RTTNews - Tuesday, Moody's Investors' Service said in a report that its industry outlook for banking systems in Australia and New Zealand is negative, reflecting the impact of the slowdowns in global and domestic economies. But, both systems remain robust. By contrast, ratings outlooks vary, between stable and negative, the report said.
Moody's said the Australian financial system remained one of the world's most robust, having largely escaped crisis-related losses, but credit costs were mounting and loan volumes were contracting as the economic weakness persists.
Losses from the banks' retail exposures, which typically comprise over half of total loans, are not likely to create the same degree of stress as in other developed markets; rather it is business / corporate sector performance that will likely remain the swing factor for Australian bank asset quality, Moody's said
The corporate exposures were skewed towards larger companies, with single-name concentrations being relatively high, creating some sensitivity to event risk, the firm said.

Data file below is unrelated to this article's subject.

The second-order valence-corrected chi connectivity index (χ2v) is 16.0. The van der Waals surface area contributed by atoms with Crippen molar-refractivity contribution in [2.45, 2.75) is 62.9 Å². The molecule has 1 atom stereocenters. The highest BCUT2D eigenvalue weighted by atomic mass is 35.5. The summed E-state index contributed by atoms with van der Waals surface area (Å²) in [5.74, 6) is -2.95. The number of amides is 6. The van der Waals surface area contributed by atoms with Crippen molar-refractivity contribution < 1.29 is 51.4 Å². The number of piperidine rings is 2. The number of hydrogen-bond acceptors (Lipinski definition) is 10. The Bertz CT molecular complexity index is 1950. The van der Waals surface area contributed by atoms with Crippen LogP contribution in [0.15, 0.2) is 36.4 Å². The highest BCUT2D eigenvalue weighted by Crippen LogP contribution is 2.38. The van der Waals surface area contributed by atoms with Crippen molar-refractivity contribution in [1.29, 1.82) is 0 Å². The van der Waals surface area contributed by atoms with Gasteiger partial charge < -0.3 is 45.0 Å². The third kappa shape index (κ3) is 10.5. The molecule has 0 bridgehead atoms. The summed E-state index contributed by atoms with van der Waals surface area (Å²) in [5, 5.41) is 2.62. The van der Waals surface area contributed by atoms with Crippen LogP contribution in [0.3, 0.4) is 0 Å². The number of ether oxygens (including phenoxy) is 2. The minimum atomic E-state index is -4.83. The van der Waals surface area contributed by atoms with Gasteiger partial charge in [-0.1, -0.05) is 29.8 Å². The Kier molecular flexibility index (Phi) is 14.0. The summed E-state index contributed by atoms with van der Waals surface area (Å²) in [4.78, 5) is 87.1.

Meanwhile, the banking system in New Zealand remained sound and regulatory developments continued to support financial system stability. However, the country faced a weakening local economy that was relatively small and narrow, making it vulnerable to external shocks.
The country's corporate asset quality remains strong as companies have de-geared in recent years. However, material stress is appearing in the country's large dairy sector as a result of lower milk prices and high leverage present in some recent farm conversions and corporatisations, Moody's said.
Further, looking at the prospects for Asia's banks as a whole, Moody's said it sees challenges, in light of the severe and protracted nature of the current global recession.
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